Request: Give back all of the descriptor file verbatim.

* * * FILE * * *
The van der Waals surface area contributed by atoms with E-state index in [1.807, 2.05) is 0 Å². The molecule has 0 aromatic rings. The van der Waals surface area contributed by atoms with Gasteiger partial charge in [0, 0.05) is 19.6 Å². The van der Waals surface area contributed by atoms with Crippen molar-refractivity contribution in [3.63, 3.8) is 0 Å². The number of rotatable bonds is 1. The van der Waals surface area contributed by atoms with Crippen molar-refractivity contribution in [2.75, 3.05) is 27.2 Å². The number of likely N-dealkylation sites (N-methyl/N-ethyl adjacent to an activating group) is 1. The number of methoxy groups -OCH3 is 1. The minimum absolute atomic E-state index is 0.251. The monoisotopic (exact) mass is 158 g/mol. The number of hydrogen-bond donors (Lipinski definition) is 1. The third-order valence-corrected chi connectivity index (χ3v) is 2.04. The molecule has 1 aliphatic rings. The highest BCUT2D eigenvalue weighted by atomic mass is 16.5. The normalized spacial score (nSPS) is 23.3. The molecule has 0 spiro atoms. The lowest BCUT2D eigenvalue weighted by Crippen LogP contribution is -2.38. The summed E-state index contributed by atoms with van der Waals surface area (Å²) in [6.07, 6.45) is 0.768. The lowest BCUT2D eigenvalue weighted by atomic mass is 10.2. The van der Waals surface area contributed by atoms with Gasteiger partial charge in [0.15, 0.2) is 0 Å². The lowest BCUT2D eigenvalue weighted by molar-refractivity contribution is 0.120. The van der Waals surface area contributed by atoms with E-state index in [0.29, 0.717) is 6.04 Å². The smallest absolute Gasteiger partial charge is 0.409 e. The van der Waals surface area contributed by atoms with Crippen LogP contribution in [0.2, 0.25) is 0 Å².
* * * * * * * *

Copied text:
The van der Waals surface area contributed by atoms with E-state index in [1.807, 2.05) is 0 Å². The molecule has 0 aromatic rings. The van der Waals surface area contributed by atoms with Gasteiger partial charge in [0, 0.05) is 19.6 Å². The van der Waals surface area contributed by atoms with Crippen molar-refractivity contribution in [3.63, 3.8) is 0 Å². The number of rotatable bonds is 1. The van der Waals surface area contributed by atoms with Crippen molar-refractivity contribution in [2.75, 3.05) is 27.2 Å². The number of likely N-dealkylation sites (N-methyl/N-ethyl adjacent to an activating group) is 1. The number of methoxy groups -OCH3 is 1. The minimum absolute atomic E-state index is 0.251. The monoisotopic (exact) mass is 158 g/mol. The number of hydrogen-bond donors (Lipinski definition) is 1. The third-order valence-corrected chi connectivity index (χ3v) is 2.04. The molecule has 1 aliphatic rings. The highest BCUT2D eigenvalue weighted by atomic mass is 16.5. The normalized spacial score (nSPS) is 23.3. The molecule has 0 spiro atoms. The lowest BCUT2D eigenvalue weighted by Crippen LogP contribution is -2.38. The summed E-state index contributed by atoms with van der Waals surface area (Å²) in [6.07, 6.45) is 0.768. The lowest BCUT2D eigenvalue weighted by atomic mass is 10.2. The van der Waals surface area contributed by atoms with Gasteiger partial charge in [0.15, 0.2) is 0 Å². The lowest BCUT2D eigenvalue weighted by molar-refractivity contribution is 0.120. The van der Waals surface area contributed by atoms with E-state index in [0.29, 0.717) is 6.04 Å². The smallest absolute Gasteiger partial charge is 0.409 e. The van der Waals surface area contributed by atoms with Crippen LogP contribution in [0.2, 0.25) is 0 Å².